Preston A. Hawkins: Pitfalls to Misclassifying Employee, Independent Contactor
In the construction law realm, the proper classification of construction workers is a frequent topic.
Construction companies can get into a sticky wicket by misclassifying workers as independent contractors as opposed to employees. Determining whether a worker is an independent contractor or employee is sometimes clear, other times not so much.
To assist, the Tennessee Employee Misclassification Advisory Task Force (“TEMATF”) was created in 2011 and has provided a list of general characteristics. From these factors, an answer to the inquiry can usually be gleaned.
According to TEMATF,
- Has the means and manner of work controlled by employer (or can be)
- May be trained by employer to perform job
- May work at employer’s business location
- Works for one employer, may serve that employer’s customers
- Has work hours set by the employer
- Accepts wage, salary or commission determined by the employer
- May have employer provide and control equipment and tools; may have employer purchase materials and supplies
- Is not liable for employee errors and/or accidents
- Is hired and can be fired by employer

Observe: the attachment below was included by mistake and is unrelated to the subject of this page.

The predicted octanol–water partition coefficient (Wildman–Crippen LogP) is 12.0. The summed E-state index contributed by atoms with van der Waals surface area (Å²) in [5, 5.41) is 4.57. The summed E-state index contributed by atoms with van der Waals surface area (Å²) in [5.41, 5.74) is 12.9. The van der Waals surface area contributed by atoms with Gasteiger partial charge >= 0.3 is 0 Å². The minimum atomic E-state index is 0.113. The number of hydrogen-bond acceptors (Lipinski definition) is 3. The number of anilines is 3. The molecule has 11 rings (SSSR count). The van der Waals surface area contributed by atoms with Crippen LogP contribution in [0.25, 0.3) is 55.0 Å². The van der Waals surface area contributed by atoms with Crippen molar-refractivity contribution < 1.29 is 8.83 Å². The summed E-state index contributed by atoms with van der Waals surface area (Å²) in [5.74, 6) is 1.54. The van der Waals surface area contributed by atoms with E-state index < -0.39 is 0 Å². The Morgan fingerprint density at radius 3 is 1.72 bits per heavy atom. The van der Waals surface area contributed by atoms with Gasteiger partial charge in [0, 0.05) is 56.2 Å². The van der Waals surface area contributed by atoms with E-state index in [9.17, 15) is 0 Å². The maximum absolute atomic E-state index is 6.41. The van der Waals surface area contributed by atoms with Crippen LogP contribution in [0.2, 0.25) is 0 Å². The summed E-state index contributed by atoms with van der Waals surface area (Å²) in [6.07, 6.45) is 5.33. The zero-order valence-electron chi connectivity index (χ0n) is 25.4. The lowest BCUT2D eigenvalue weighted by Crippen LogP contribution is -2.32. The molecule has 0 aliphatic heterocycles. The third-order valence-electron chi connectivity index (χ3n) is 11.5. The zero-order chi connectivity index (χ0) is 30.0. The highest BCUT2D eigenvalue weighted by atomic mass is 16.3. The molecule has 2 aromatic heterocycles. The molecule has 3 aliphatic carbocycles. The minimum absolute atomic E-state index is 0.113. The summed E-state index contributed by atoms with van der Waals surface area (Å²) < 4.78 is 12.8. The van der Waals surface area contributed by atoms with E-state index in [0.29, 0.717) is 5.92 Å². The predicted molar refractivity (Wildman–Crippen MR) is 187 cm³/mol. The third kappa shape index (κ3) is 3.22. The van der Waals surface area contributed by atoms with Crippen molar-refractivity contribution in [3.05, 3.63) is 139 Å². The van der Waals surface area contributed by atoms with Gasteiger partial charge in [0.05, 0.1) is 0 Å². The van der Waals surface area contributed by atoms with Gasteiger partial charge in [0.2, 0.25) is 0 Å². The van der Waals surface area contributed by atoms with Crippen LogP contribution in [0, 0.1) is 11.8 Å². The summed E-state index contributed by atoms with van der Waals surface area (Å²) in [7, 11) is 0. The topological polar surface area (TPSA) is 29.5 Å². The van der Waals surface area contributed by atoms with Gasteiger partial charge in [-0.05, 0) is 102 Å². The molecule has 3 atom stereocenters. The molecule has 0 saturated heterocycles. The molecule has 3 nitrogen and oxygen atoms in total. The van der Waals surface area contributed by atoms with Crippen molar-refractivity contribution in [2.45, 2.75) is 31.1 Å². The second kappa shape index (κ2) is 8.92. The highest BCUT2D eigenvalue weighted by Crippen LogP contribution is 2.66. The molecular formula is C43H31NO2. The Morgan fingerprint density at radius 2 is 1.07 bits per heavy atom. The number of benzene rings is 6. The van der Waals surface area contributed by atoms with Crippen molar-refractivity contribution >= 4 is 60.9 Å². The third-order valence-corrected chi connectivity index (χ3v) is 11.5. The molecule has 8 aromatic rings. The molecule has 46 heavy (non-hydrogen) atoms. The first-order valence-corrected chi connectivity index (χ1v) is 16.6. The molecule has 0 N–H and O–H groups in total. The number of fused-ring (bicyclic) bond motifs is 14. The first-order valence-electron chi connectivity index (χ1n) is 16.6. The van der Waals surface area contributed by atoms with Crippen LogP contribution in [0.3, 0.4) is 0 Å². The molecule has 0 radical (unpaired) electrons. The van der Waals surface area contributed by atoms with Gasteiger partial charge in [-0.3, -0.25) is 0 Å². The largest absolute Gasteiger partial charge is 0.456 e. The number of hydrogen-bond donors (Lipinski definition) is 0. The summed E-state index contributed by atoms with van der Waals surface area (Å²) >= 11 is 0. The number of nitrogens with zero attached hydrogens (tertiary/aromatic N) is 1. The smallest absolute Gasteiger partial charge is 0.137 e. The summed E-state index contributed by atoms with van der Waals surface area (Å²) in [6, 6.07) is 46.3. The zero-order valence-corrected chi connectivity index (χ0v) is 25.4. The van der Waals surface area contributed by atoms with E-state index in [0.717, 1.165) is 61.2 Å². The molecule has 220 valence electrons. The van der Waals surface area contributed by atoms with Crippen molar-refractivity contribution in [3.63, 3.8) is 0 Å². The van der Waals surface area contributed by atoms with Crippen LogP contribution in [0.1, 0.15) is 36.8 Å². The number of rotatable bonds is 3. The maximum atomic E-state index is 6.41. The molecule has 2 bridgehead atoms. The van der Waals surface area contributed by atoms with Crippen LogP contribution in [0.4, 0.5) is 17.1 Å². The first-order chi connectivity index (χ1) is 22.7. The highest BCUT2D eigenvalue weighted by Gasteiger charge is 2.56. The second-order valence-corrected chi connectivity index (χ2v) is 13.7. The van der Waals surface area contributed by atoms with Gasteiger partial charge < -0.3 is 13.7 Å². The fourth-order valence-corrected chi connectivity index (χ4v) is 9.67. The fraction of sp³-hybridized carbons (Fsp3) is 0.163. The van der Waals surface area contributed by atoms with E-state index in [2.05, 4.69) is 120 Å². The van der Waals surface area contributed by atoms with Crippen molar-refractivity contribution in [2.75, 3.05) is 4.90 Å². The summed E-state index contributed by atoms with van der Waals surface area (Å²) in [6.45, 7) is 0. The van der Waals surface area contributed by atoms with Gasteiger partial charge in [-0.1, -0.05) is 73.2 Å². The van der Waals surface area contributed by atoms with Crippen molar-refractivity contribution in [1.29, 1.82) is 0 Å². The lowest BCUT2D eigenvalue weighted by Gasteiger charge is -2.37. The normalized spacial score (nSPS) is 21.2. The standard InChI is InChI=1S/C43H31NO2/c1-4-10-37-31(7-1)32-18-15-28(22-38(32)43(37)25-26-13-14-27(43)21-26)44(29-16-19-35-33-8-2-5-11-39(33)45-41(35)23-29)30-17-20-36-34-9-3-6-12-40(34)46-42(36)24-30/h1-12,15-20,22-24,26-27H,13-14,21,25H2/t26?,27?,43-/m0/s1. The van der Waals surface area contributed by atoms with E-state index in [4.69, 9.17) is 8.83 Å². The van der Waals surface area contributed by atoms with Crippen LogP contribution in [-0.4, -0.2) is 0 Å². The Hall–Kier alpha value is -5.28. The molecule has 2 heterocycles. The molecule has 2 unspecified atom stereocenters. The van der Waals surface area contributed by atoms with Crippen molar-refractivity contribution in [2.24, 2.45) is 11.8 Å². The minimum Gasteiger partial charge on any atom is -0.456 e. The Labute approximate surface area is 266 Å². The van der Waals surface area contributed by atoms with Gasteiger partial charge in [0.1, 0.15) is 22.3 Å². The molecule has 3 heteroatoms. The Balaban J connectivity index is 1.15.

- May quit working for an employer at anytime
- May be required to wear specific attire while at work, such as a uniform or shirts with company logo
An independent contractor:
- Is free from direction and control of the employer
- Has necessary skills and training to complete job
- Has a business location
- Performs services for multiple customers
- Sets own hours
- Determines price for contracted services
- Is not eligible for employee benefit
- Provides equipment and tools used to complete job; supplies materials needed to do job
- Is personally liable for errors and/or accidents
- Files self-employment taxes
- Has right to hire and fire workers
- Must legally complete each contract
See the full article in the August 1, 2016 Knoxville Business Journal
Preston A. Hawkins, a shareholder in the Knoxville office, concentrates his practice in construction litigation, general commercial and tort litigation, and appellate advocacy. Mr. Hawkins has been lead trial counsel and successfully defended contractors, designers, and owners in various construction litigation matters. Mr. Hawkins has also represented business entities in various State and Federal courts in Tennessee and has obtained summary judgment on behalf of several corporate clients in state court cases.